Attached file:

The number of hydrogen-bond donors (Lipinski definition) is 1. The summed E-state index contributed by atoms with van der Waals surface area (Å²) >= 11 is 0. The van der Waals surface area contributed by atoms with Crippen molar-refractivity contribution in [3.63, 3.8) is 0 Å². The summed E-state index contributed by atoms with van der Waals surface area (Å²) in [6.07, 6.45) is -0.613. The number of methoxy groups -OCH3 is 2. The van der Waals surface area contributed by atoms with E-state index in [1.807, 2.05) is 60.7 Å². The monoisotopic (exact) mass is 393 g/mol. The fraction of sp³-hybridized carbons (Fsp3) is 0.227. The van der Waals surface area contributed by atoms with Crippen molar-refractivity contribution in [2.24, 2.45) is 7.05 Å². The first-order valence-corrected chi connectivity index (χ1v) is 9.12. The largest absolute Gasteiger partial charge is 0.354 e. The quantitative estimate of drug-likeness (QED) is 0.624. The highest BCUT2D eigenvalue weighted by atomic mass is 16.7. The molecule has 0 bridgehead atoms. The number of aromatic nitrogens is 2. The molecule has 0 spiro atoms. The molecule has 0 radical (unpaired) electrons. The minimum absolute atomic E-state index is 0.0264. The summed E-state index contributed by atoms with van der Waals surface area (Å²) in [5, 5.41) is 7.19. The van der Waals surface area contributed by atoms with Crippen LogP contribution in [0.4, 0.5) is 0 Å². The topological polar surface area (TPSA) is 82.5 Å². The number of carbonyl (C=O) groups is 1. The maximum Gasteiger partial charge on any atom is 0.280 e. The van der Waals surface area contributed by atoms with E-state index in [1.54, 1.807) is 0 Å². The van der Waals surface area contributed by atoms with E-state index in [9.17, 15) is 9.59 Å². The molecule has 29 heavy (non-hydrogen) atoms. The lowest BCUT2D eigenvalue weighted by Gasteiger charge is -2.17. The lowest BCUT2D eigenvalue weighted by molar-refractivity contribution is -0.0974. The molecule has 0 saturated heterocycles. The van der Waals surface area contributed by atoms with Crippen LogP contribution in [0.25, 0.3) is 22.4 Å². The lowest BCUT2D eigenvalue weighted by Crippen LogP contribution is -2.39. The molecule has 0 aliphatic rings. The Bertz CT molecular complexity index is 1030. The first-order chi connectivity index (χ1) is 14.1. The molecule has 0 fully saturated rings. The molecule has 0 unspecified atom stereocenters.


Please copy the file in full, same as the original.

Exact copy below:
The number of hydrogen-bond donors (Lipinski definition) is 1. The summed E-state index contributed by atoms with van der Waals surface area (Å²) >= 11 is 0. The van der Waals surface area contributed by atoms with Crippen molar-refractivity contribution in [3.63, 3.8) is 0 Å². The summed E-state index contributed by atoms with van der Waals surface area (Å²) in [6.07, 6.45) is -0.613. The number of methoxy groups -OCH3 is 2. The van der Waals surface area contributed by atoms with E-state index in [1.807, 2.05) is 60.7 Å². The monoisotopic (exact) mass is 393 g/mol. The fraction of sp³-hybridized carbons (Fsp3) is 0.227. The van der Waals surface area contributed by atoms with Crippen molar-refractivity contribution in [2.24, 2.45) is 7.05 Å². The first-order valence-corrected chi connectivity index (χ1v) is 9.12. The largest absolute Gasteiger partial charge is 0.354 e. The quantitative estimate of drug-likeness (QED) is 0.624. The highest BCUT2D eigenvalue weighted by atomic mass is 16.7. The molecule has 0 bridgehead atoms. The number of aromatic nitrogens is 2. The molecule has 0 spiro atoms. The molecule has 0 radical (unpaired) electrons. The minimum absolute atomic E-state index is 0.0264. The summed E-state index contributed by atoms with van der Waals surface area (Å²) in [5, 5.41) is 7.19. The van der Waals surface area contributed by atoms with Crippen LogP contribution in [0.4, 0.5) is 0 Å². The topological polar surface area (TPSA) is 82.5 Å². The number of carbonyl (C=O) groups is 1. The maximum Gasteiger partial charge on any atom is 0.280 e. The van der Waals surface area contributed by atoms with E-state index in [1.54, 1.807) is 0 Å². The van der Waals surface area contributed by atoms with E-state index in [9.17, 15) is 9.59 Å². The molecule has 29 heavy (non-hydrogen) atoms. The lowest BCUT2D eigenvalue weighted by Gasteiger charge is -2.17. The lowest BCUT2D eigenvalue weighted by molar-refractivity contribution is -0.0974. The molecule has 0 saturated heterocycles. The van der Waals surface area contributed by atoms with Crippen LogP contribution in [0.25, 0.3) is 22.4 Å². The lowest BCUT2D eigenvalue weighted by Crippen LogP contribution is -2.39. The molecule has 0 aliphatic rings. The Bertz CT molecular complexity index is 1030. The first-order chi connectivity index (χ1) is 14.1. The molecule has 0 fully saturated rings. The molecule has 0 unspecified atom stereocenters.